Some of the basic issues on this pericope are also discussed in what strikes me as a balanced essay at Wikipedia: "Jesus and the woman taken in adultery." Also of keen interest is a recent book review: Kyle Dillon, "The Pericope of the Adulteress in Contemporary Research,"  Allkirk Network: Where Presbyterian faith meets postmodern culture, Alkirk.net, June 23, 2018. Dillon reviews a book with essays for and against the authenticity of the pericope. Dillon feels that arguments presented against authenticity as a part of John have the upper hand, though not as strong an upper hand as he expected. But he also recongizes that there must have been an early tradition with this account for it to have been included so widely in the later manuscripts. Or, as I would put it, it might not belong in the Gospel of John, but many early Christians knew and accepted this story, or at least related versions of it.

So I've still got a question mark, but in much lighter ink, maybe just pencil, now a little smaller, and much less distracting from the beauty of this text.

Got big question marks over the scriptures or other aspects of the Gospel? We all do. But hang in there and keep searching and learning with faith and patience. There may be helpful answers along the way.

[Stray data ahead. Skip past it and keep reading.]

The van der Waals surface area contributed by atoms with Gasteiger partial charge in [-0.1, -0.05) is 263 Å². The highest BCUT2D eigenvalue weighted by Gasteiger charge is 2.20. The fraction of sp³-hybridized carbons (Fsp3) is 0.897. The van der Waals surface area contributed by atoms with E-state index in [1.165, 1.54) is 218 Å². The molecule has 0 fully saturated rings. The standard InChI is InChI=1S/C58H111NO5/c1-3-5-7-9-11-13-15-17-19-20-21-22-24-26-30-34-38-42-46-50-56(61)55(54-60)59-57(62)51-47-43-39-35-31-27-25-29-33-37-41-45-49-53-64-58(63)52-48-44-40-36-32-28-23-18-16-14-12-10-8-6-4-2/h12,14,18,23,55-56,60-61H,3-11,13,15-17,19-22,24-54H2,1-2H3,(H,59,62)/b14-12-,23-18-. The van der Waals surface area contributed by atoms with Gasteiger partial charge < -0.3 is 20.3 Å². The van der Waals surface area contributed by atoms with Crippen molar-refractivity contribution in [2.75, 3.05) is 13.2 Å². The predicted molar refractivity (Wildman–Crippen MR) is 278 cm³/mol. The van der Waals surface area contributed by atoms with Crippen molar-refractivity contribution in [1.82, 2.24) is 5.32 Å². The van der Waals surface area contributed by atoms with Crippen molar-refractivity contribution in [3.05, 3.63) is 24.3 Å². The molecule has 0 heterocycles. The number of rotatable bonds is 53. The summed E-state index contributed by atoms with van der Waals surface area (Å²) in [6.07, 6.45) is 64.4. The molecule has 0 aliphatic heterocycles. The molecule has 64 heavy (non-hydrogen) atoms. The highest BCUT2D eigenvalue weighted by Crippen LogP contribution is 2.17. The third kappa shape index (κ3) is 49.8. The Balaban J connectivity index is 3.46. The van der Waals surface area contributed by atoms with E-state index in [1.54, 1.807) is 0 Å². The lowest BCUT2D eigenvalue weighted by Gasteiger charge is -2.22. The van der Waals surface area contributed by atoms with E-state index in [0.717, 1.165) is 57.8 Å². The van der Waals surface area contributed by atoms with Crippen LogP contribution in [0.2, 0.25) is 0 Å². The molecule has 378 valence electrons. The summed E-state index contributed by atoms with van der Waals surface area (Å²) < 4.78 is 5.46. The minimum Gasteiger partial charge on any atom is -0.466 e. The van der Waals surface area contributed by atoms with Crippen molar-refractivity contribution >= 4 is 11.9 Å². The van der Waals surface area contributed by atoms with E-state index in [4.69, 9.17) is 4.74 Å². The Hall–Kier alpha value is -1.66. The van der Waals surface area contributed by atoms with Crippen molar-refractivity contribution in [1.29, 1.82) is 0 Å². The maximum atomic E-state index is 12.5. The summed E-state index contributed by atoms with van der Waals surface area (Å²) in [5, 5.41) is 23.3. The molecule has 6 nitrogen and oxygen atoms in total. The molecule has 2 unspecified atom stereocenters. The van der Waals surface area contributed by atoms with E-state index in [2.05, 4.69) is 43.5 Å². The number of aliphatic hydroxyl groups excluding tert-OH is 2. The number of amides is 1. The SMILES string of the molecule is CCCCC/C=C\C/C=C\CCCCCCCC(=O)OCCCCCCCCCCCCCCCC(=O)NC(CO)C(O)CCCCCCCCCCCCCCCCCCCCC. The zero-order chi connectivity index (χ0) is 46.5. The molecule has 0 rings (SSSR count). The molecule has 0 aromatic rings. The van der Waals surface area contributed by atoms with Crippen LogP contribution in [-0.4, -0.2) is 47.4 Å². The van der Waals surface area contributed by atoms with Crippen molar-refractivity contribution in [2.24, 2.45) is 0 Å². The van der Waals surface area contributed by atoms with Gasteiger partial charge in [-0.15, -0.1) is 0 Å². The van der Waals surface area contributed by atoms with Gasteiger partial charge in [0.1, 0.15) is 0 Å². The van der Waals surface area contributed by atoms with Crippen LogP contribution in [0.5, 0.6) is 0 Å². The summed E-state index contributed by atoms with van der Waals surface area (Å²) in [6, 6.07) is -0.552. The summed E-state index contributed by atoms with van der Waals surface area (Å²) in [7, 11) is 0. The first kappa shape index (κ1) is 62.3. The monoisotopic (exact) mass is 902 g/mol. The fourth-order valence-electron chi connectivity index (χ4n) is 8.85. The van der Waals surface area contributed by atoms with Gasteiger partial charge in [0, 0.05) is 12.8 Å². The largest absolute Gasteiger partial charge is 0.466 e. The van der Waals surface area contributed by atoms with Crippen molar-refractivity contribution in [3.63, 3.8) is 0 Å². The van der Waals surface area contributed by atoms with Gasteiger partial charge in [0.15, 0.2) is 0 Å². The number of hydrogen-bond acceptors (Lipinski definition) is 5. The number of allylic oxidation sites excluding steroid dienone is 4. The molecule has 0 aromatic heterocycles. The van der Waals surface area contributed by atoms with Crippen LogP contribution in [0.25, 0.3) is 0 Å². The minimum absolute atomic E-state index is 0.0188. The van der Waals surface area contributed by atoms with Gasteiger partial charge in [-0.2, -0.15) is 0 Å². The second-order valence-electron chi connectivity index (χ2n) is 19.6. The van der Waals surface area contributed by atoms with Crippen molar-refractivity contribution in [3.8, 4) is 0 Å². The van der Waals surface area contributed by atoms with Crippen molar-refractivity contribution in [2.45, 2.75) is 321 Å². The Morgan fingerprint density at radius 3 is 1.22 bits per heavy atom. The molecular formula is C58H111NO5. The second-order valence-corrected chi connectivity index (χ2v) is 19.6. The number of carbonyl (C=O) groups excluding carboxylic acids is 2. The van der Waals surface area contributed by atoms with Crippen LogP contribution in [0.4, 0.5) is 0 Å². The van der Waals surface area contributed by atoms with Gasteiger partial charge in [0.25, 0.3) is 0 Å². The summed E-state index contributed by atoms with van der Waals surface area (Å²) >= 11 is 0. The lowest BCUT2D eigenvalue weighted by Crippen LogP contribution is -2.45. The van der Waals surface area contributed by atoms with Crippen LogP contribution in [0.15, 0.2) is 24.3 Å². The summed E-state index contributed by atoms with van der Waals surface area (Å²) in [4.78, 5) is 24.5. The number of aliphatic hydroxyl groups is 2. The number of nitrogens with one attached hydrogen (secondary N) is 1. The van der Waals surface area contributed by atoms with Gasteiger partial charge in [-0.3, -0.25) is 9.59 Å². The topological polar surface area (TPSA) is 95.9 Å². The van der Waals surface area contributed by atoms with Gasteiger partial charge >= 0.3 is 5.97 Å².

27 comments:

Anonymous said...

Jeff, why would you use the words “just a fabrication” in this post? If the periscope in John 8 is fictive, does that render it any less meaningful? Any less beautiful? Any less inspirational?

You and I can probably agree that the story of the rich man who takes the poor man’s lamb, the parable of the prodigal son, etc. are “fabrications,” that is, stories, but I would hope neither of us, nor any thoughtful reader, would call them “just stories,” no more than one would say War and Peace is “just a story.” Storytelling is a wonderful way of communicating profound truths — as Jesus of Nazareth, among others, well knew — and I’m surprised to see you deprecating it like this.

Your early response to learning that John 8 is “just” a story seems very much like a child’s initial disappointment upon learning of the fictive nature of Peter Rabbit. Except, of course, the child quickly outgrows that disappointment rather than writing lengthy blog posts defending the historicity of Peter’s adventures.

It just strikes me as really weird that so much of your faith seems to hang on the historicity of certain stories rather than the meaning of those stories. It seems, frankly, childish, and pretty much guarantees a lifetime of unnecessary anguish.

— OK

Anonymous said...

OK 9:46 - While most people who are not Mormon, and do not believe the BoM is historic, see value in Mormon principles and see it as just another group of highly disciplined and well intentioned individuals, Mormonism does not see it self that way. You see for Mormons, everyone else has faith, therefore for Mormons faith is not enough, they must "know", otherwise they would be as immoral as everyone else. The Historicity of their truth claims is a major keystone to their "knowing". Take away the historicity and they would be immoral people by their own standard.